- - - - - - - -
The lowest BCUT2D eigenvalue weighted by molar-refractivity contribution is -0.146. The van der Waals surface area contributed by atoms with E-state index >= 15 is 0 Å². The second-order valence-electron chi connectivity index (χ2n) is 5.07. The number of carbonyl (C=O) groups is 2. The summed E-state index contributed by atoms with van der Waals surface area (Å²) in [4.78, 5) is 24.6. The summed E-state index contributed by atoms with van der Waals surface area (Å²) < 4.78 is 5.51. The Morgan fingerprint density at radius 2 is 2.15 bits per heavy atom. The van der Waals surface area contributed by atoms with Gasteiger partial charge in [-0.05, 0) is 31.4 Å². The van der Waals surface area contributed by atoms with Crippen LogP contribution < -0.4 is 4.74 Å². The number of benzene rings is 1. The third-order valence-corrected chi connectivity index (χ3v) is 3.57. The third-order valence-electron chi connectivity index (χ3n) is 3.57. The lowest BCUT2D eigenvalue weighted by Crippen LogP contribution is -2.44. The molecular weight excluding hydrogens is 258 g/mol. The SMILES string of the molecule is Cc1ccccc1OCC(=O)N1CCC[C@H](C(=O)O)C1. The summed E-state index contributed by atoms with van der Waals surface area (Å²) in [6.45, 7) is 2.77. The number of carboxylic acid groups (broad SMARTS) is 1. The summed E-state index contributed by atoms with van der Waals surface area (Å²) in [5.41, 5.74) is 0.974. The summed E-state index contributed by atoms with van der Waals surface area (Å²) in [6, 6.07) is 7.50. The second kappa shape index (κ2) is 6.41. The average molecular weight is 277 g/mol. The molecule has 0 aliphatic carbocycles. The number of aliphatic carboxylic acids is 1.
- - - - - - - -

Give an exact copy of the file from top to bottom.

The lowest BCUT2D eigenvalue weighted by molar-refractivity contribution is -0.146. The van der Waals surface area contributed by atoms with E-state index >= 15 is 0 Å². The second-order valence-electron chi connectivity index (χ2n) is 5.07. The number of carbonyl (C=O) groups is 2. The summed E-state index contributed by atoms with van der Waals surface area (Å²) in [4.78, 5) is 24.6. The summed E-state index contributed by atoms with van der Waals surface area (Å²) < 4.78 is 5.51. The Morgan fingerprint density at radius 2 is 2.15 bits per heavy atom. The van der Waals surface area contributed by atoms with Gasteiger partial charge in [-0.05, 0) is 31.4 Å². The van der Waals surface area contributed by atoms with Crippen LogP contribution < -0.4 is 4.74 Å². The number of benzene rings is 1. The third-order valence-corrected chi connectivity index (χ3v) is 3.57. The third-order valence-electron chi connectivity index (χ3n) is 3.57. The lowest BCUT2D eigenvalue weighted by Crippen LogP contribution is -2.44. The molecular weight excluding hydrogens is 258 g/mol. The SMILES string of the molecule is Cc1ccccc1OCC(=O)N1CCC[C@H](C(=O)O)C1. The summed E-state index contributed by atoms with van der Waals surface area (Å²) in [6.45, 7) is 2.77. The number of carboxylic acid groups (broad SMARTS) is 1. The summed E-state index contributed by atoms with van der Waals surface area (Å²) in [5.41, 5.74) is 0.974. The summed E-state index contributed by atoms with van der Waals surface area (Å²) in [6, 6.07) is 7.50. The second kappa shape index (κ2) is 6.41. The average molecular weight is 277 g/mol. The molecule has 0 aliphatic carbocycles. The number of aliphatic carboxylic acids is 1.